Political Protests and New Forms of Citizenship Miniseries #1
Experiences of solidarity during the 2019 pro-democracy movement in Hong Kong created a new sense of local belonging. How have the government’s efforts to clamp down on its dissident population affected this novel sense of community?
Chiara Pecorari holds an MA in Social Anthropology from the University of Bergen. Her thesis examined the socio-legal and political effects following the 2019 pro-democracy protests on Hong Kong youth. Her area of interest lies at the intersection between security studies and law. She is currently a pursuing a law degree at the School of African and Oriental Studies, University of London.
This text is part of GRIP´s miniseries on Political Protests and New Forms of Citizenship Project. Political inequalities in volatile environments are shaping the forms of citizenship i.e., citizen practices such as protests in response to government actions. This miniseries opens up a discussion and analysis of political protests and their aftermath.
On the 17th of June 2021, the offices of Hong Kong’s largest pro-democracy newspaper, the Apple Daily, were raided by police for suspected breaches of the National Security Law (NSL). Executives of the paper and its mother company Next Digital were arrested, both companies’ assets were frozen, and journalistic material along with computers and phones were seized (Reuters, 2021). Consequently, the paper closed, and its last edition was published on the 24th of June 2021. The event sparked a large show of support, with crowds gathering outside of the company’s offices in its last hours of operation, and queues forming in the early hours of the morning as people hoped to buy copies of the paper’s last edition.
As I sat at lunch with Violet, a young journalist, a few weeks later, we came onto the topic of the paper’s closure and the impact it had on her. “I really don’t know what will happen in the future,” she told me. Given her line of work, the event had hit close to home. She recounted her experiences witnessing the paper’s last hours. “About 1000 people go to stand outside of the Apple Daily office to shout slogans like ‘Hong Kong people, add oil’.” The gathering had taken place spontaneously, with news of it only coming out later the same evening on Telegram channels. As more people showed up, she explained, they sang protest songs and helped Apple Daily employees carry out the last stacks of the newspaper to the delivery trucks. “It’s a very important history, “although the government wants to take physical things, they cannot take away the spirit inside Hong Kong people.” She added that it had been a long time since this sort of collective resistance against the government (common during the second half of 2019) had been seen.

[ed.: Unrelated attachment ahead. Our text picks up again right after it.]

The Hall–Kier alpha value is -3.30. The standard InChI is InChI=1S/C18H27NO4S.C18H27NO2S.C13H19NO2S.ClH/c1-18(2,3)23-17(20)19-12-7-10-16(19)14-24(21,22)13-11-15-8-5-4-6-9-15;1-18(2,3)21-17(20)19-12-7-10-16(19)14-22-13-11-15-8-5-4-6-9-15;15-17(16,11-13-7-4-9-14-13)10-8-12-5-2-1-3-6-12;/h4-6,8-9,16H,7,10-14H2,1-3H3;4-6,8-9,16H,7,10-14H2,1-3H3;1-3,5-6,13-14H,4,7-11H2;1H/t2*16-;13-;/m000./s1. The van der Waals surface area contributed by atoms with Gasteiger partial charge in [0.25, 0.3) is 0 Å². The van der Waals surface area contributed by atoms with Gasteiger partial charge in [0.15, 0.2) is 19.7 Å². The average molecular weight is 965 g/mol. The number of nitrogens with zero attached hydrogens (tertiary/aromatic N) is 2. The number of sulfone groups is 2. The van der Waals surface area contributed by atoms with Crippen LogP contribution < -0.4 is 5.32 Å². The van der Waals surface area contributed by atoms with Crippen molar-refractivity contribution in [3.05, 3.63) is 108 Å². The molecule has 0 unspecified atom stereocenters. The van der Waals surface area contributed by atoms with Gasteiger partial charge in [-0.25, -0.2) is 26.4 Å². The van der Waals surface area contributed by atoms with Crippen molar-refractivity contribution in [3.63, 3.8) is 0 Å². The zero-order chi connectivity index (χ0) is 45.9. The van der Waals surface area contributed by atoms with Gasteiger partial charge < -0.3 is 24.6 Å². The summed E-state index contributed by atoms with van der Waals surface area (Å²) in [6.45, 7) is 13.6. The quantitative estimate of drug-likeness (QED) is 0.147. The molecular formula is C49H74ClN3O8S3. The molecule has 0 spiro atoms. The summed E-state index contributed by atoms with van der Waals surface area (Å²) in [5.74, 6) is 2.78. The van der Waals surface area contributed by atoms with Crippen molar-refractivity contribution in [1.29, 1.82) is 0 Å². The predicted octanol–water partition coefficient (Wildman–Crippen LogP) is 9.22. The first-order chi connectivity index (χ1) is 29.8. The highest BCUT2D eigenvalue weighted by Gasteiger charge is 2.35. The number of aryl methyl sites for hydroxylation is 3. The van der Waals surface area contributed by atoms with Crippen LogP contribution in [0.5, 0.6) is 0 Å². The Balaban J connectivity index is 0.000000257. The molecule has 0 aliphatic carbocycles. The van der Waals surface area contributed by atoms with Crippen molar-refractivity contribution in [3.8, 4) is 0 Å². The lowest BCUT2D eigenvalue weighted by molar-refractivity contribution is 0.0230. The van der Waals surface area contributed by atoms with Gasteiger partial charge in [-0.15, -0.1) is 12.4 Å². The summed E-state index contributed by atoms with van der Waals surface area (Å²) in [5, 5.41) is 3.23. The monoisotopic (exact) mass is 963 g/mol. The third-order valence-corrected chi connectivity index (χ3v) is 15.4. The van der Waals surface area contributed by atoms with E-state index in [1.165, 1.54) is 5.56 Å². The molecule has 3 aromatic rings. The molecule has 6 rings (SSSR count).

I think it [is] quite a big change after 2019 because after the NSL, people cannot always speak out on the streets. But I saw a lot of people there connecting together to protect their rights… So we use their last moment to give each other support. … I think singing some song and speak[ing] out a slogan can give each other support and tell the people that we have not forgot[ten] what happened in 2019.
In Hong Kong, it was rare for such an occasion not to immediately attract the presence of the police who would consistently disperse the crowds. Following the anti-establishment protests of 2019 and 2020, the government had set in motion a process of regaining societal control and establishing a new social order of security. In practice, this was achieved through an instrumentalised use of the legal system to put an end to dissident protests. Pandemic regulations banned public gatherings of more than four people from early 2020, with penalties reaching fines of HKD 25 000 and up to six months in prison (Prevention and Control of Disease Regulation, 2020). The implementation of the National Security Law (NSL) in mid-2020, which prohibits acts of secession, sedition, and subversion of state powers in vague terms had brought dissident and government-critical protests to a halt.
although the government wants to take physical things, they cannot take away the spirit inside Hong Kong people